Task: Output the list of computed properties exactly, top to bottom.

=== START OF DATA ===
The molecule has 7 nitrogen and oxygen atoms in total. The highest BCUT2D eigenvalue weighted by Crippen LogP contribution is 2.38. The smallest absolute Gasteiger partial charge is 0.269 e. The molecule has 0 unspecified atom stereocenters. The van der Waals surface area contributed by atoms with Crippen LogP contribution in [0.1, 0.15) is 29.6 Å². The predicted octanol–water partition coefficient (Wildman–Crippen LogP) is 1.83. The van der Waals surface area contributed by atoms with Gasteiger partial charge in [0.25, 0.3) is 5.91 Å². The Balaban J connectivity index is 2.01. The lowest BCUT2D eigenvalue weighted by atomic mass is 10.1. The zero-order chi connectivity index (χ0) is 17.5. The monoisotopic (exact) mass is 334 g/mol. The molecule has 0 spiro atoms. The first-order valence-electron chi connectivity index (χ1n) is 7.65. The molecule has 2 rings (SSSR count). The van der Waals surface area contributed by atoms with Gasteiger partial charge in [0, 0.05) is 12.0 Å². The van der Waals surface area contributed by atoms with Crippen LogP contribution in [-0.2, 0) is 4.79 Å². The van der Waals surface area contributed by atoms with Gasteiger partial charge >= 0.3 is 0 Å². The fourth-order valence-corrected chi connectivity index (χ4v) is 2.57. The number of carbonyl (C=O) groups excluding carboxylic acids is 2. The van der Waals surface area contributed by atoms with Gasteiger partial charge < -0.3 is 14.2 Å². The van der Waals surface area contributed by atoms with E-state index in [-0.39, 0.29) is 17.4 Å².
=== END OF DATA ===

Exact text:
The molecule has 7 nitrogen and oxygen atoms in total. The highest BCUT2D eigenvalue weighted by Crippen LogP contribution is 2.38. The smallest absolute Gasteiger partial charge is 0.269 e. The molecule has 0 unspecified atom stereocenters. The van der Waals surface area contributed by atoms with Crippen LogP contribution in [0.1, 0.15) is 29.6 Å². The predicted octanol–water partition coefficient (Wildman–Crippen LogP) is 1.83. The van der Waals surface area contributed by atoms with Gasteiger partial charge in [0.25, 0.3) is 5.91 Å². The Balaban J connectivity index is 2.01. The lowest BCUT2D eigenvalue weighted by atomic mass is 10.1. The zero-order chi connectivity index (χ0) is 17.5. The monoisotopic (exact) mass is 334 g/mol. The molecule has 0 spiro atoms. The first-order valence-electron chi connectivity index (χ1n) is 7.65. The molecule has 2 rings (SSSR count). The van der Waals surface area contributed by atoms with Gasteiger partial charge in [0, 0.05) is 12.0 Å². The van der Waals surface area contributed by atoms with Crippen LogP contribution in [-0.2, 0) is 4.79 Å². The van der Waals surface area contributed by atoms with Gasteiger partial charge >= 0.3 is 0 Å². The fourth-order valence-corrected chi connectivity index (χ4v) is 2.57. The number of carbonyl (C=O) groups excluding carboxylic acids is 2. The van der Waals surface area contributed by atoms with Gasteiger partial charge < -0.3 is 14.2 Å². The van der Waals surface area contributed by atoms with E-state index in [-0.39, 0.29) is 17.4 Å².